He was 25, exuberant, extravagant, extrovert, powerful in person and physique. He had been Mike Brearley's nomination to succeed as captain and had taken England to the West Indies, losing the series 2-0 to what Wisden said 'was not a great West Indies' side, although it contained Richards, Lloyd, Haynes, Greenidge, Roberts, Holding and Garner. England had Boycott, Gooch, Gower, Botham, Gatting and Emburey.
Botham's leadership was thus under pressure before the Australians, under Kim Hughes, arrived. When the first Test was lost, on a seaming pitch at Trent Bridge, by the afternoon of the fourth day, the first Test cricket on a Sunday, the barrage mounted. England put down six catches, Paul Downton's career was ended, but the captain, at slip, was equally culpable. The second Test, marred by rain and bad light and played on a pitch of varying bounce, was drawn. Botham was not a captain to be hunted down and cornered; while the media waited for the selectors to sack him, he resigned.
Brearley was recalled to lead what was now thought to be a losing if not lost cause. His first words were 'I need Botham', but England went to Headingley uncertain and dispirited. Despite Botham's 6 for 95, Australia scored 401 for 9 declared, an innings played between bad light and rain.
By the end of the third day, England had been dismissed for 174 and, following on, had lost Gooch in another day curtailed by the weather. Ladbroke's offered 500-1 against an English victory. On the Monday, Boycott dug in for 210 minutes but the Australian advance was irresistible and at 135 for 7, still 92 behind, England checked out of their hotel.
By then Graham Dilley had joined Botham, and the fast bowler, with nothing to lose, began using his big swing, hitting the ball cleanly, picking up the tempo. Botham, as if challenged, responded and an Australian victory that night was postponed as the pair added 117 in 80 minutes. Hughes afterwards was assailed for not setting a field and bowling tight, but his replay was logical enough: 'We needed only three balls.'
With Chris Old weighing in, England were 124 ahead overnight with the last man, Bob Willis, at the crease. Botham was 149 not out on a sunny Tuesday morning when England's innings ended on a total of 356, leaving Australia a target of 130 to win. Brearley, in the dressing-room, reminded him of a pre-match conversation; the captain commiserated with Botham on the harrassment he had taken from the press, adding, 'you will probably score a century and take 12 wickets'. Brearley pointed out that Botham owed him another six wickets.
With Australia at 56 for the loss of Graeme Wood, the match seemed over. A request came from the dressing-room for a celebratory case of champagne and the late Joe Lister, Yorkshire's secretary, asked his secretary to order one from a local wine shop.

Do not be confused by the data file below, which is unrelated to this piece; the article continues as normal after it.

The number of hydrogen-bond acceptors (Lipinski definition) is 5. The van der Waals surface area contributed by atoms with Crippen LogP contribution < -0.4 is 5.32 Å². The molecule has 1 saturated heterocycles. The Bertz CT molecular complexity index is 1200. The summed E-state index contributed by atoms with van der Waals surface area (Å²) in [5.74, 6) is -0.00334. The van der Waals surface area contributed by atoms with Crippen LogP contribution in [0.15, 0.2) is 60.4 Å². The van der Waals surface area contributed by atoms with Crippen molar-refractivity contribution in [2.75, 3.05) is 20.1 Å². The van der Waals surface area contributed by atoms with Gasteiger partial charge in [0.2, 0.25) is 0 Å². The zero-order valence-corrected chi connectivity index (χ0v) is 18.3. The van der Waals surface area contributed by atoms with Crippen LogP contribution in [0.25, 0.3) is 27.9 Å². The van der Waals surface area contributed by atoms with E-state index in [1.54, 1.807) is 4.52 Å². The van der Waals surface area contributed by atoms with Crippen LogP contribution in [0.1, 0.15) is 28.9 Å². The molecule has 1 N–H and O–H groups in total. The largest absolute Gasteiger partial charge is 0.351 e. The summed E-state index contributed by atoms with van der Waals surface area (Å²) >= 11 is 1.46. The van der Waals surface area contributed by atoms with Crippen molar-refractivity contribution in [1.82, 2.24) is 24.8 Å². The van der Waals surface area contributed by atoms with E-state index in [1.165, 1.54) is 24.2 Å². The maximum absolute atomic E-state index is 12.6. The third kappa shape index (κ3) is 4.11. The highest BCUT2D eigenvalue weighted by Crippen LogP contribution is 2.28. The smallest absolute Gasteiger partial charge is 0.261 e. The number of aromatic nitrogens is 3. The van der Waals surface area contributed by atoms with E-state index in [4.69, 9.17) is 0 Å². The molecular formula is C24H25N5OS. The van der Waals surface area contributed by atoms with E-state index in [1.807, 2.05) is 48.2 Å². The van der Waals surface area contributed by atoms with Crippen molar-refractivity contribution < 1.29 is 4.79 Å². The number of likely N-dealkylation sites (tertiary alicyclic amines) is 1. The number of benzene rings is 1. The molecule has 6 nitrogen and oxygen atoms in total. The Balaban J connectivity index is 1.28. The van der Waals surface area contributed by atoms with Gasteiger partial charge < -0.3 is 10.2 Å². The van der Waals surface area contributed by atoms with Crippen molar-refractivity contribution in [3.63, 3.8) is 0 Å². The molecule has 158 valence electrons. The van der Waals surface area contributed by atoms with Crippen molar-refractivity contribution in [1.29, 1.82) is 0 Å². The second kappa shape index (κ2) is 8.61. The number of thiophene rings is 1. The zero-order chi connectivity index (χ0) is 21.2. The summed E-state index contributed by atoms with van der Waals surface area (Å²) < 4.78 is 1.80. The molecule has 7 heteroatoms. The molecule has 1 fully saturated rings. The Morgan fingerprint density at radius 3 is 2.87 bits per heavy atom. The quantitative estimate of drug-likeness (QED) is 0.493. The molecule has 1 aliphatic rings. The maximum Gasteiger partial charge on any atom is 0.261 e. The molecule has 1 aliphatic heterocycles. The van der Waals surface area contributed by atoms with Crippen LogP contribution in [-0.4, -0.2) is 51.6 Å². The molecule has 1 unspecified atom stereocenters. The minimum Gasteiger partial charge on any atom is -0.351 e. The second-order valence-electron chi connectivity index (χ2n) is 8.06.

The girl dutifully arrived, a little later, to be asked by the manager: 'Are you sure this is for the Aussies? You know they are 68 for 6?' The secretary, unfazed, replied, 'Well, someone will drink it.' England did.
Willis, changing ends, might have been a fast bowler driven by demons, taking 8 for 43 as the last nine Australian wickets went for 55, and for the first time this century a team had won a Test match after following on. It was probably the most astonishing day in Test history yet the rancour with the press lingered, both Botham and Willis refusing to talk afterwards. Three or four Aussies, it was said, had slipped off to the bookies to collect their winnings.
The miracles did not end in Leeds. In the fourth Test, at Edgbaston, Australia needed only another 46 to win, with six wickets standing. Brearley had signalled to Peter Willey to loosen up, planning an all-spin attack with John Emburey, when Allan Border was caught, unluckily, off a ball from Emburey that suddenly reared.
Brearley changed his mind and called up a clearly reluctant Botham, who, said Wisden, 'bowled quicker than for some time, was straight and pitched the ball up and one after another five Australian batsmen walked on to the point of the lance'.
England thus took a 2-1 lead to the fifth Test at Old Trafford. Could Botham do it again? Indeed, he could.
Chris Tavare's 69, in 289 minutes, buttressed England's first-day 175 for 9. Paul Allott, making 52 on debut as England's last man, cheered the second morning, before Australia, after a failed attempt to hammer Willis, collapsed to 130 all out. The euphoria was brief: by Saturday afternoon, with 20,000 in the ground, Alderman and Lillee had reduced England to 104 for 5, a lead of 205.
An enormous roar greeted Botham, on joining the dogged Tavare. The Hero was deliberate and mostly defensive for 70 minutes, taking 53 balls to score his first 28. Hughes than gave Lillee and Alderman the new ball.
What happened next could have been scripted by Stallone for Schwarzenegger. Botham hooked Lillee three times for six. He pulled Alderman wide of the pavilion, swept a fifth six and his sixth (a record for an Ashes innings) was a massive straight blow. He went from 28 to 100 in 33 balls, gave two difficult high chances and added 13 fours. Australia appeared as if the floor and roof had given way simultaneously.
England won by 103 and retained the Ashes.
When MCC worried over the wording for an inscription on the Grace Gates at Lord's, it was Sir Stanley Jackson who offered 'The Great Cricketer'. One day a similar tribute, to Botham, may be fashioned at Taunton or Worcester or Chester-le-Street. Why not all three? In much of what he did, on and off the field, he was excessive, but Regency England would have recognised him instantly as the man who could ride to hounds from dawn, fight 25 rounds bare-knuckle of an afternoon, dine on a mountain of boiled mutton, roast beef plum duff and cheddar cheese, washed down by ale and claret, and top it off with a bottle of brandy: a man who proclaimed one Englishman worth 10 scurvy foreigners. For Ian Botham read John Bull.Reuse content